CLAIRE POWER CONSIDERS THE INCREASING RELIANCE OF VISUAL ARTS ORGANISATIONS ON INTERERNSHIPS, AND REPORTS ON THE FINDINGS OF AND ISSUES AIRED BY A RECENTLY-FORMED DISCUSSION GROUP ON THE SUBJECT.
Writing an article on the current debate about internships is daunting, especially when you wear an institutional hat, purport to represent the views of a wider group and acknowledge that most galleries / institutions play a role in the dilemma. There are a broad range of viewpoints on internships and this article is intended to serve as a starting point, to highlight key issues and stimulate further debate. I aim to highlight new initiatives and current debates at a timely point when unpaid internships are becoming more common for a new generation of young arts workers.
In reviewing the literature that has been written on the subject, mainly by UK research and policy bodies, one statement struck a chord with me, as having some truth: “… the deployment of unpaid interns is fast becoming in many cases a structural necessity for companies and organisations. There is a suspicion that interns and volunteers may be de facto masking the collapse of the European cultural sector, hiding the exodus of the public resources from such activities and thus preventing the general public from perceiving the unsustainability of the situation.”¹
It’s a polemical statement that offers a strong point of view. Are internships becoming ‘structural’ in the arts? And, if so, what does this mean in the medium term? How we will plan for the future? Interns are already an established part of the infrastructure. On one hand they prop up the sector, enabling growth and ambition and, on the other, they falsify a situation that may or not be sustainable in the face of reduced public spending. Within this landscape of free labour and economy of exchange, it is vital that both arts organisations and interns are aware of their obligations and rights.
As with every big debate, there will be the small, practical steps to achieving change. In September 2012, a small group of people working in the arts came together at Visual Artists Ireland to listen and interrogate some of the key issues and current debates on internships in the arts in Ireland. This group comprised Jim Ricks (artist), Gina O’Kelly (Irish Museums Association), Bernadette Beecher (Visual Artists Ireland) and myself (Temple Bar Gallery + Studios).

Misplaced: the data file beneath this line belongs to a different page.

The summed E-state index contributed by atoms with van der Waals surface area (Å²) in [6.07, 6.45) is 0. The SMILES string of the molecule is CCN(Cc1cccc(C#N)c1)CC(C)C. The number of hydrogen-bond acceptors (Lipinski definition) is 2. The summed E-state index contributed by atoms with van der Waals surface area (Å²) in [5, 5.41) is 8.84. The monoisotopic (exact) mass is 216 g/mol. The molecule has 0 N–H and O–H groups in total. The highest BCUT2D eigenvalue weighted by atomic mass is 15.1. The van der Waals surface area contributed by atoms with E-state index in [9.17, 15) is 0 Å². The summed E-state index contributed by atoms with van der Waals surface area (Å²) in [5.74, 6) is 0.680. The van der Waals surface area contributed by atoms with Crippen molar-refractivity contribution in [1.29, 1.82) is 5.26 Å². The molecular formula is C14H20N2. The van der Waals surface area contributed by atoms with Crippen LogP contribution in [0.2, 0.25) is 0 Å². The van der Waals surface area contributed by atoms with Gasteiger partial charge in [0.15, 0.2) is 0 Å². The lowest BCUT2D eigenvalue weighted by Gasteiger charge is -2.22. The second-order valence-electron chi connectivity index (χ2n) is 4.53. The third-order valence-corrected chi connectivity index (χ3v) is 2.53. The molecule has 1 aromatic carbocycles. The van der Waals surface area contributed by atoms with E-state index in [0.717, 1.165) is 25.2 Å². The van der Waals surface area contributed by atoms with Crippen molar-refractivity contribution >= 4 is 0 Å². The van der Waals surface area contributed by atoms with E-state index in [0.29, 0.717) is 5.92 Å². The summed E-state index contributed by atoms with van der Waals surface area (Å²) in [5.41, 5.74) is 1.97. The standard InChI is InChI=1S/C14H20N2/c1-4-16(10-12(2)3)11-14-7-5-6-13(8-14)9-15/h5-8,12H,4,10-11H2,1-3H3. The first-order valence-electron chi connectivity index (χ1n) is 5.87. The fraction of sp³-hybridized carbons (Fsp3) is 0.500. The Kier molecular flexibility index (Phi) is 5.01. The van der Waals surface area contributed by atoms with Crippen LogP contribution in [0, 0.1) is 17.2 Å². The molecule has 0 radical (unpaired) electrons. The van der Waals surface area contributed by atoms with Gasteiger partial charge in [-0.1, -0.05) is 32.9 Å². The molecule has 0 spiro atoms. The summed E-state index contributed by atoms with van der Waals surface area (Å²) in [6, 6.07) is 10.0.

At our meeting, a number of important issues were raised, including legal ones, for both the intern and employer. To start with, there is no single definitive, legal description of what an internship means either in Ireland or England. Artquest, a resource body for artists in the UK, ask, “With no legal definition of an internship how can interns and visual arts organisations ensure quality experiences and stay within the law?”². Gina O’Kelly circulated some literature from the Arts Council of England, demonstrating that there are some clear distinctions on what constitutes an internship. This is set out in a policy document entitled Internships in the Arts: a Guide for Arts Organisations (2011). It differentiates an internship from, for example, voluntary work, a student placement, an apprenticeship, a traineeship, work experience or what is offered within a university or educational strand.³
The Irish Congress of Trade Unions (ICTU) also differentiates between internships and JobBridge (an Irish government initiative), the employment of close relatives and those who meet the Industrial Training Act requirements. Their guidleines state that all interns have the right to a safe working environment, and to adequate breaks and holidays.
The National Employment Rights Authority defines an employee as “a person of any age who has entered into, or works or has worked under a contract of employment”. Thus, the terms of an internship must reflect both the intern’s work experience to date and the nature of the work being carried out.
The concept of internships began with careers that were traditionally deemed desirable or had good earning potential eg law or medicine.* Ultimately, the attraction of a good internship remains the same. It should offer valuable learning experience, professional development and networking opportunities that will either lead to paid employment or help to further the intern’s career in a tangible way. From the discussion within our small group at VAI, it became clear that there was a lack of awareness among arts organisation and interns as to how these rights apply. Without definitive, industry- specific guidelines, both arts organisations and the interns occupy vulnerable positions.